10.10 a.m., 52°F, 12°C; sun filtered through a high veil of cirrostratus: This bindweed escaped from the hedge and started climbing the golden hornet crab apple. Hopefully in the new year I’ll be more consistent in pulling the strands of bindweed out of the hedge as they appear.
This is hedge bindweed, Calystegia sepium, the species with the large white trumpet-shaped flowers. We’ve fought a successful battle against its smaller relative field bindweed, Convolvulus arvensis, in the front garden where it was spreading over the flower bed, the lawn and the pavement, simply by mowing it and cutting it back over the years.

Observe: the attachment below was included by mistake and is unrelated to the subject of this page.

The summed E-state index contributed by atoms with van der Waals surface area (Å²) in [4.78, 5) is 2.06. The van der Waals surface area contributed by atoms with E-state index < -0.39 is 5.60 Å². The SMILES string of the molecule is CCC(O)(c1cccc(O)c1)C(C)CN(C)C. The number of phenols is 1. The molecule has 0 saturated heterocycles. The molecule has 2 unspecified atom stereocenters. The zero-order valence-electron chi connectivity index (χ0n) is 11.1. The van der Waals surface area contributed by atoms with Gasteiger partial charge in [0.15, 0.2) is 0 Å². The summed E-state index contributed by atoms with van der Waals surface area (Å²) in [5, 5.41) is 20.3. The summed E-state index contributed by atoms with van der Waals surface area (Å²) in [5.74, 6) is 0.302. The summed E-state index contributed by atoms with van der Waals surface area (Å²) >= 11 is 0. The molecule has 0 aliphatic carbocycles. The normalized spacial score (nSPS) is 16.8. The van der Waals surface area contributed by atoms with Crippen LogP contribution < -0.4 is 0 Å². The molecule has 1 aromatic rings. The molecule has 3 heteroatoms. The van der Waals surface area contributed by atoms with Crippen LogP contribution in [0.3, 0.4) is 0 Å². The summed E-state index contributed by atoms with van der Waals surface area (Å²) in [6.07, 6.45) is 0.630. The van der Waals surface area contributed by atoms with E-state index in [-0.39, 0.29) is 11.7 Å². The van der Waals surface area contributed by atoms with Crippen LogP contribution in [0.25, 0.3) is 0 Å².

As I draw, a robin and a dunnock hop about in the hedge and a chirruping rabble of sparrows erupts into the branches of the crab apple above me.
The crab apple looks at its worst at this time of the year; all the apples have turned to squishy brown pulp.